After measurement of control values (HR, MBP, SpO2 and TOI), anesthesia was induced with propofol (2.0-2.5 mg/kg IV) followed by rocuronium (0.8 mg/kg IV). Tracheal intubation was preceded by bagmask ventilation with a facemask, using 3% sevoflurane in 100% oxygen at a fresh gas flow of 6 l/min for 3 minutes. After intubation, mechanical ventilation was started using a 40% oxygen-air mixture (tidal volume 7 ml/kg, respiratory rate 12 bpm, inspiratory-to-expiratory time 1:2, with a 10% inspiratory pause). Mechanical ventilation was adjusted to maintain an ETCO2 partial pressure ranging between 32 and 36 mmHg. General anesthesia was maintained with 1.5% sevoflurane and 0.05-0.2 μg/kg/ml remifentanyl. After anesthetic induction, an ultrasoundguided interscalene-brachial plexus nerve block was performed. We opined that performing the nerve blocks in anesthetized patients was associated with greater safety, due to the minimal risk of sudden patient movement that could result in the block needle impaling vital structures. As a result, none of our patients experienced adverse postoperative symptoms that were attributable to brachial plexus block. However, it might be better to perform nerve blocks before the induction of general anesthesia, because the advisory panel of the American Society of Regional Anesthesia and Pain Medicine (ASRA) recommends that interscalene blocks should not be performed in anesthetized or heavily sedated patients . For the ultrasonography, an S-Nerve® or M-Turbo® (Sono Site Japan Inc., Tokyo, Japan) ultrasound machine was equipped with a 38 mm high-frequency (13 MHz) linear array transducer. The superior, middle and inferior trunks of the brachial plexus were identified approximately 2 cm above the clavicle. A 50-mm 18-gauge needle (Contiplex®, B. Braun Aesculap Japan Co. Ltd., Tokyo, Japan) was introduced percutaneously using an out-of-plane technique. A total of 20 ml of 0.375% ropivacaine was injected. The effectiveness of the block was evaluated postoperatively by confirming the absence of pain during an interview with the patient in the recovery room. In addition, the presence of new major neurologic deficits was checked for through both an interview in the recovery room and by reviewing each patient`s medical chart during hospitalization.
To avoid excessive hypotension (systolic blood pressure below 80 mmHg), 4-8 mg ephedrine was administered intravenously, if required. We mainly used ephedrine as vasopressor agent, because ephedrine does not change cerebral oxygenation assessed by NIRS in anesthetized patients [12,13]. However, phenylephrine (0.05-0.1 mg IV) was administered only in the cases hypotension was not improved by administration of ephedrine (4 cases out of 25 patients) (Table 1).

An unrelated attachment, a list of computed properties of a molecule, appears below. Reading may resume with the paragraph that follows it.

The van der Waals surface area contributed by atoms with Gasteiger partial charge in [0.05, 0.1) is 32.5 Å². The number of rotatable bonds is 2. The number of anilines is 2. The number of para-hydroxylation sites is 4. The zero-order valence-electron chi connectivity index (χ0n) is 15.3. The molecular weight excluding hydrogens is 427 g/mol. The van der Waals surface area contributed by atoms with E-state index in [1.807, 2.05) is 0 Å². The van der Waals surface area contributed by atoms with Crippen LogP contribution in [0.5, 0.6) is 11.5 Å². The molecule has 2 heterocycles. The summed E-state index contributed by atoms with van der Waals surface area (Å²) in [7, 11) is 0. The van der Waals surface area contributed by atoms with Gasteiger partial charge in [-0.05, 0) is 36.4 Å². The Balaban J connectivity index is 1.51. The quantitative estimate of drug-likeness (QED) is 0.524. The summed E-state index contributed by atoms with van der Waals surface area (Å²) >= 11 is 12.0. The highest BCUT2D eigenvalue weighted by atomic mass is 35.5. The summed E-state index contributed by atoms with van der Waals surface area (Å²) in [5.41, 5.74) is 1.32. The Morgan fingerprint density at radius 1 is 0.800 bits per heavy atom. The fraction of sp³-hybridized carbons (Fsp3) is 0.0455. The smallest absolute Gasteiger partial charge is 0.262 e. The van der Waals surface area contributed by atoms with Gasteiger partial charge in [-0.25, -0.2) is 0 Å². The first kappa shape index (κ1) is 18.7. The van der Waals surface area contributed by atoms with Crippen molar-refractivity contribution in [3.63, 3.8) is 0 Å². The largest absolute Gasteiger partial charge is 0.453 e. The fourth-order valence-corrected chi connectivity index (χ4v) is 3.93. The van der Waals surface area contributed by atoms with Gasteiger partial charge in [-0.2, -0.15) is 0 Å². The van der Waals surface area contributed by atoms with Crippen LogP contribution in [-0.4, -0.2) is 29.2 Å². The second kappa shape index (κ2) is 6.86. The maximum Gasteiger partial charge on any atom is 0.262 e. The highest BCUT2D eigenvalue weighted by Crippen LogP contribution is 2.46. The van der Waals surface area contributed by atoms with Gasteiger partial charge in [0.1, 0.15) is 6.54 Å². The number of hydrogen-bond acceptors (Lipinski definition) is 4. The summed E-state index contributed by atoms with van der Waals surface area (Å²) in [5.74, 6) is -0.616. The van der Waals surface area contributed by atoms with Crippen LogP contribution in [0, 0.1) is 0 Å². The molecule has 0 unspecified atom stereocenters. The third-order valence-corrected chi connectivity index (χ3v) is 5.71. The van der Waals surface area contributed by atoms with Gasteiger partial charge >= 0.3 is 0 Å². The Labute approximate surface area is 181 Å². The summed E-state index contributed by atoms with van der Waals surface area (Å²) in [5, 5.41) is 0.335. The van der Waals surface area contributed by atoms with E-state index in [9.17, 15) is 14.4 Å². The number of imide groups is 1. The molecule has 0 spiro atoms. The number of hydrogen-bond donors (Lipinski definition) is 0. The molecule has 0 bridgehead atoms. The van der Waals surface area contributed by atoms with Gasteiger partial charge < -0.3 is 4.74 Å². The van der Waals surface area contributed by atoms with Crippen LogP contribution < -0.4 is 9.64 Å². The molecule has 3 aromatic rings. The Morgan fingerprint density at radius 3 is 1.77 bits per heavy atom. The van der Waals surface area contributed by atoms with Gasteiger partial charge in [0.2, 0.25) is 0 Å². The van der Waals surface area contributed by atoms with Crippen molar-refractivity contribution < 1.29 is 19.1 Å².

|All patients (n=26)|
|Age (Years)||56 ± 18|
|Height (cm)||165 ± 10|
|Weight (Kg)||64 ± 10|
|Hemoglobin (g/dl)||14 ± 2|
|Underlying diseases, n (%)|
|Diabetes melitus||2 (8%)|
|Preoperative medication, n (%)|
|calcium-channel blockers||7 (27%)|
|angiotensin II antagonist||4 (15%)|
|Smoking history, n (%)||4 (15%)|
|Vasopressor administered, n (%)|
|Total ephedrine dose per patient(mg)||20 ± 10|
|Total phenylephrine dose per patient(mg)||0.2 ± 0.2|
|Duration of surgery (min)||179 ± 86|
|Duration of BCP (min)||221 ± 69|
|Duration of anesthesia (min)||278 ± 79|
|Fluid administered (ml)||1307 ± 464|
Table 1: Demographical and intraoperative variables in patients undergoing surgery in the beach chair position under general anesthesia.
Sample size was calculated to detect an 8% difference in TOI values with an 80% power between block and non-block sides. Based on a previous study, we assumed a TOI Standard Deviation (SD) value of 4% . As a result of sample size calculation, we aimed to recruit more than 20 patients. Discrete data were compared using the Fisher exact test. Ordinal data that were not normally distributed were compared between groups using the Mann-Whitney U test. Normally distributed continuous data are presented as mean and SD. The criterion for rejection of the null hypothesis established a priori was a 2-tailed P<0.05.
Surgery was performed uneventfully in all the study patients, and no severe intraoperative complications occurred. The demographic data of the study patients are presented in Table 1. As a result of brachial plexus block, none of the patients complained of shoulder pain during their 30-60-min stay in the recovery room, even without administration of analgesic drugs, such as fentanyl, before extubation. A relatively low dose 0.05-0.2 μg/kg/ml of remifentanyl was enough to block sympathetic responses during the surgery. This suggests that the brachial plexus block was successful in most patients. However, it is difficult to state that brachial plexus block was completely effective in all the patients.
Figure 1 shows the hemodynamic data. HR decreased between the Post-Intub and Pre-BCP periods (P<0.0001, repeated measures one-way ANOVA by the Bonferroni post hoc test). MBP decreased between the Control and Pre-Intub (P<0.05) and between the Pre-BCP and Post-BCP periods (P<0.05). SpO2 increased between Control and Pre-Intub (P<0.0001), and decreased between Post-Intub and Pre- BCP periods (P<0.01). The changes in TOI values in the study patients are shown in Figure 2. TOI values recorded on the side of the block were increased in the Pre-Intub period as compared to control levels (P=0.014, repeated measures two-way ANOVA by the Bonferroni post hoc test) and decreased between Post-Intub and Pre-BCP periods (P=0.007). Similarly, TOI values recorded on the non-block side were increased in the Pre-Intub period compared to control levels (P=0.037, repeated measures two-way ANOVA by the Bonferroni post hoc test) and decreased between Post-Intub and Pre-BCP periods (P=0.005). However, no difference was found in Pre-BCP and Post-BCP TOI values on the block and non-block sides, and no differences were seen in TOI values between the block and non-block sides at any time point.
Our data shows that cerebral oxygenation is not impaired by a change in body position from the supine to beach chair position in spite of an apparent reduction in systemic blood pressure. All the patients enrolled in this study received general anesthesia and brachial plexus block. Taken together, these results suggest that brachial plexus block does not impair cerebral oxygenation during arthroscopic shoulder surgery under general anesthesia.